Download “How the West Was Won and Where It Got Us” for its piano riff. Download “New Test Leper” for sounding like it might’ve been able to replace one of the weaker songs off Automatic for the People; the counterpoint in the choruses is lovely. And download “Electrolite” where the band throw absolutely everything they have including a decent melody, backing vocals, strings, another good piano riff and “So You Want To Be a Rock ‘n’ Roll Star”-like percussion and in the hopes that you’ll enjoy at least one of them; it works, vaguely. I purposely left out the Patti Smith-aided “E-Bow the Letter” because it sounds like a castrated version of Brigitte Bardot and Serge Gainsbourg’s “Bonnie and Clyde,” straight down to the spoken word verses, the barely sung and dueted hook and smokey atmosphere, but missing the vocal sample that made “Bonnie and Clyde” so wonderful. “Dreaming of Maria Callas, whoever she is” is a good line, but Michael Stipe isn’t and was never a poet. Patti Smith was, a long time ago.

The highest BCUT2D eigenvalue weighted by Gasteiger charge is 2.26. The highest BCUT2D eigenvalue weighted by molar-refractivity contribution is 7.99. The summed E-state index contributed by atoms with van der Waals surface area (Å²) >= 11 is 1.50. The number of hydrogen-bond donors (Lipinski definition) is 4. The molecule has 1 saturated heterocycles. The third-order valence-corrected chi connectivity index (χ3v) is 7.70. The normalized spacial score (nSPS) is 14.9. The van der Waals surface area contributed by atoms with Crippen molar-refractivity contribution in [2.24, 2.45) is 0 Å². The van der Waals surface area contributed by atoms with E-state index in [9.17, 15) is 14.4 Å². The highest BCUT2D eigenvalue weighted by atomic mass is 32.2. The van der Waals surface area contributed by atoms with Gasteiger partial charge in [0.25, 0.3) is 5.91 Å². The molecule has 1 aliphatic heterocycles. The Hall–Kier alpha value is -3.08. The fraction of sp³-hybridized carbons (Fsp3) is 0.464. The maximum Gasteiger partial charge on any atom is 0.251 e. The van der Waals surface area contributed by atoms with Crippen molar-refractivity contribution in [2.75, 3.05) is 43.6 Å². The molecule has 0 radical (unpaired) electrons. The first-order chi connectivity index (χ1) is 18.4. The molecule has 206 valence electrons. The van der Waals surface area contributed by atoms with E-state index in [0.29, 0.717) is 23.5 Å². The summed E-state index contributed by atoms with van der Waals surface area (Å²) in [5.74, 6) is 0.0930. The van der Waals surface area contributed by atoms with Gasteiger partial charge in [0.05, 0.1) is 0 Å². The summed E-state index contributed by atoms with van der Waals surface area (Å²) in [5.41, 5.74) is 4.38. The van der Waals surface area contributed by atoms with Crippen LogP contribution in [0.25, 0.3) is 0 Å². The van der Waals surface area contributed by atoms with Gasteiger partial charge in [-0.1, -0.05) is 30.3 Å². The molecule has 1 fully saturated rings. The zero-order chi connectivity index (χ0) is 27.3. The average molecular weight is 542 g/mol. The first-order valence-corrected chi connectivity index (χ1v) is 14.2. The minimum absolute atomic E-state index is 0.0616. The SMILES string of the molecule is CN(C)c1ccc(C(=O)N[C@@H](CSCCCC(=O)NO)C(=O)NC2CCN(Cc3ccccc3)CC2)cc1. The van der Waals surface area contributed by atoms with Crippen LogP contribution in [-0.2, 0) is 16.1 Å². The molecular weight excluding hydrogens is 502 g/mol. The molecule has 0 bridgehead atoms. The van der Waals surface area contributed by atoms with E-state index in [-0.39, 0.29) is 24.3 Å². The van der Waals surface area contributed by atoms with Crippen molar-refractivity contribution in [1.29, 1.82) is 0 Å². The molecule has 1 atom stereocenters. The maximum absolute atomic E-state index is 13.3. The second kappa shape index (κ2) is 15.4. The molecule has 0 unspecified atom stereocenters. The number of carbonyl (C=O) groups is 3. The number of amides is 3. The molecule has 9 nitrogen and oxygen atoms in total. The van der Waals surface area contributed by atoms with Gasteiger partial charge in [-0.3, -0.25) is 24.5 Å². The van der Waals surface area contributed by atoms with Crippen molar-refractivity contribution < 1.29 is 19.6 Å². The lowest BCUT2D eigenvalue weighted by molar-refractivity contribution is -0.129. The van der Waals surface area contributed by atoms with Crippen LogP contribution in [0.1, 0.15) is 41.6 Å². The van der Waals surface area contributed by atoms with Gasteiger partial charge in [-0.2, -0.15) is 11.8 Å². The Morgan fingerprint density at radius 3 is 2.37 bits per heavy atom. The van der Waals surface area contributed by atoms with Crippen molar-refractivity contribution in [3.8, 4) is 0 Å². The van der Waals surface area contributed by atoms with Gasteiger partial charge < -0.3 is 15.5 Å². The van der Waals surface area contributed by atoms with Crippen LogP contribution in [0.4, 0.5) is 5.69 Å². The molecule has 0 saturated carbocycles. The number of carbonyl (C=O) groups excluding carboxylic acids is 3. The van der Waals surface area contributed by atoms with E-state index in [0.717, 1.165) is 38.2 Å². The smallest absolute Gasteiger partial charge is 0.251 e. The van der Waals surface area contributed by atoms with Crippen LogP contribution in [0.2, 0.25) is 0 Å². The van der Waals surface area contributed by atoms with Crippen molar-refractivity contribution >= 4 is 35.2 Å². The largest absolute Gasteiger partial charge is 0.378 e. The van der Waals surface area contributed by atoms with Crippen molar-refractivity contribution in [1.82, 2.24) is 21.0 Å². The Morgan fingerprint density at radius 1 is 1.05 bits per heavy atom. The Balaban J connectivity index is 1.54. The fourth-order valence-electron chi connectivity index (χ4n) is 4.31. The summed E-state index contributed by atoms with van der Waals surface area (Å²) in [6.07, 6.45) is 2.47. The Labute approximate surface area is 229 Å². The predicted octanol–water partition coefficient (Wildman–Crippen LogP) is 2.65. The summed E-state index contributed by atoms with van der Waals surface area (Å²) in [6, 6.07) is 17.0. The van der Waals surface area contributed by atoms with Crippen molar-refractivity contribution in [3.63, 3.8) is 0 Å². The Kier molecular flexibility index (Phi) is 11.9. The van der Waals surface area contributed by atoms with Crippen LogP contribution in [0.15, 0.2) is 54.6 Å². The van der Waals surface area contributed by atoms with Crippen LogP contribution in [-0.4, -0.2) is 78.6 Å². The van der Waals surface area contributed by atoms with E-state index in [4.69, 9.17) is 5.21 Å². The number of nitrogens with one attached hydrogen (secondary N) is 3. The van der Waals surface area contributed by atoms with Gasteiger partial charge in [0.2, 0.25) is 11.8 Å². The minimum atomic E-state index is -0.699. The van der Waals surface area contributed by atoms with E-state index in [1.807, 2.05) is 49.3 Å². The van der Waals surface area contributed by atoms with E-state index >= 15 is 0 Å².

The rest of this album sucks, with a bunch of songs of mid-tempo and familiar chord progressions that are all too long and are mixed horribly like they were b-sides to Monster (and why wouldn’t they sound like that; they were recorded live during the Monster tour). They throw in an instrumental (“Zither”) to remind us that they’re still R.E.M. except these instrumentals seem to get worse and worse with each release and “Leave” might be the worst thing in their discography; I’ll defer to CapnMarvel who takes it down beautifully, “No single noise reminds me more of the unfortunate Electronica craze of 1996 than this clarion call of vomitessent glow-stick, thrift-shop tee, tinted-glasses techno-slaver.” For people who want to believe that R.E.M. were still a great band in the 90s, for people who are impressed by size (at 65 minutes, this is the longest R.E.M. album by a mile) and for people who are impressed by loudness.